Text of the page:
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Key words for use in RFCs to Indicate Requirement Levels (RFC2119)

IP.com Disclosure Number: IPCOM000002672D
Original Publication Date: 1997-Mar-01
Included in the Prior Art Database: 2000-Sep-13
Document File: 2 page(s) / 4K

Publishing Venue

Internet Society Requests For Comment (RFCs)

Related People

S. Bradner: AUTHOR

Abstract

In many standards track documents several words are used to signify the requirements in the specification. These words are often capitalized. This document defines these words as they should be interpreted in IETF documents. Authors who follow these guidelines should incorporate this phrase near the beginning of their document:

This text was extracted from a ASCII Text document.
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Network Working Group S. Bradner

Request for Comments: 2119 Harvard University

BCP: 14 March 1997

Category: Best Current Practice

Key words for use in RFCs to Indicate Requirement Levels

Status of this Memo

This document specifies an Internet Best Current Practices for the

Internet Community, and requests discussion and suggestions for

improvements. Distribution of this memo is unlimited.

Abstract

In many standards track documents several words are used to signify

the requirements in the specification. These words are often

capitalized. This document defines these words as they should be

interpreted in IETF documents. Authors who follow these guidelines

should incorporate this phrase near the beginning of their document:

The key words "MUST", "MUST NOT", "REQUIRED", "SHALL", "SHALL

NOT", "SHOULD", "SHOULD NOT", "RECOMMENDED", "MAY", and

"OPTIONAL" in this document are to be interpreted as described in

RFC 2119.

Note that the force of these words is modified by the requirement

level of the document in which they are used.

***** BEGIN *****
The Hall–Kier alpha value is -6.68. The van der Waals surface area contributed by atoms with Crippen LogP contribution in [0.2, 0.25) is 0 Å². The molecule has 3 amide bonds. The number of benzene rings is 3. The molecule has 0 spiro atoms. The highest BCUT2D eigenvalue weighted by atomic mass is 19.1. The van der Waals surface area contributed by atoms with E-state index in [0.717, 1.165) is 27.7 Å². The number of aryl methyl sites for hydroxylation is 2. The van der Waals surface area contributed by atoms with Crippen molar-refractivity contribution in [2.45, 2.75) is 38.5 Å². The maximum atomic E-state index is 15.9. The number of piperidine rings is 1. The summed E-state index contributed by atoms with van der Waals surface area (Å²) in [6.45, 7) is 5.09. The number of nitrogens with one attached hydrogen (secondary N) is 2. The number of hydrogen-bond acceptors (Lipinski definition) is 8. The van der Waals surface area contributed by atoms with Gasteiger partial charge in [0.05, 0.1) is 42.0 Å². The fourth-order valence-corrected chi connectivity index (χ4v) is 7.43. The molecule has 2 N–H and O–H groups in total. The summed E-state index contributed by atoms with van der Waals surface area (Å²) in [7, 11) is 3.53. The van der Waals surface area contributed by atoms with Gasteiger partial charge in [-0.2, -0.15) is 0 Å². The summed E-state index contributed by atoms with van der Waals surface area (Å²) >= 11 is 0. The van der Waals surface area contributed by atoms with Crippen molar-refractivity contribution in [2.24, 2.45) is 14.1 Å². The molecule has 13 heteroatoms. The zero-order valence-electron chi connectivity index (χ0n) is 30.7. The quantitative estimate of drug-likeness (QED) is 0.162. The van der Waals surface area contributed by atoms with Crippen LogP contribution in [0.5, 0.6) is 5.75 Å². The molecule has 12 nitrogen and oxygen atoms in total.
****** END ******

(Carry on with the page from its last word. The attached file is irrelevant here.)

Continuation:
1. MUST This word, or the terms "REQUIRED" or "SHALL", mean that the

definition is an absolute requirement of the specification.

2. MUST NOT This phrase, or the phrase "SHALL NOT", mean that the

definition is an absolute prohibition of the specification.

3. SHOULD This word, or the adjective "RECOMMENDED", mean that there

may exist valid reasons in particular circumstances to ignore a

particular item, but the full implications must be understood and

carefully weighed before choosing a different course.

4. SHOULD NOT This phrase, or the phrase "NOT RECOMMENDED" mean that

there may exist valid reasons in particular circumstances when the

particular behavior is acceptable or even useful, but the full

implications should be understood and the case carefully weighed

before implementing any behavior described with this label.

5. MAY This word, or the adjective "OPTIONAL", mean that an item is

truly optional. One vendor may choose to include the item because a

particular marketplace requires it or because the vendor feels that

it enhances the product while another vendor may omit the same item.

An implementation which does not include a particular option MUST be

prepared to interoperate with another implementation which does

include the option, though perhaps with reduced functionality. In the

same vein an implementation which does include a particular option

MUST be prepared to interoperate with another implementation which

does not include the option (except, of course, for the feature the

option provides.)

6. Guidance in the use of these Imperatives

Imperatives of the type defined in this memo must be used with care

and sparingly. In particular, they MUST only be used where it is

actually required for interoperation or ...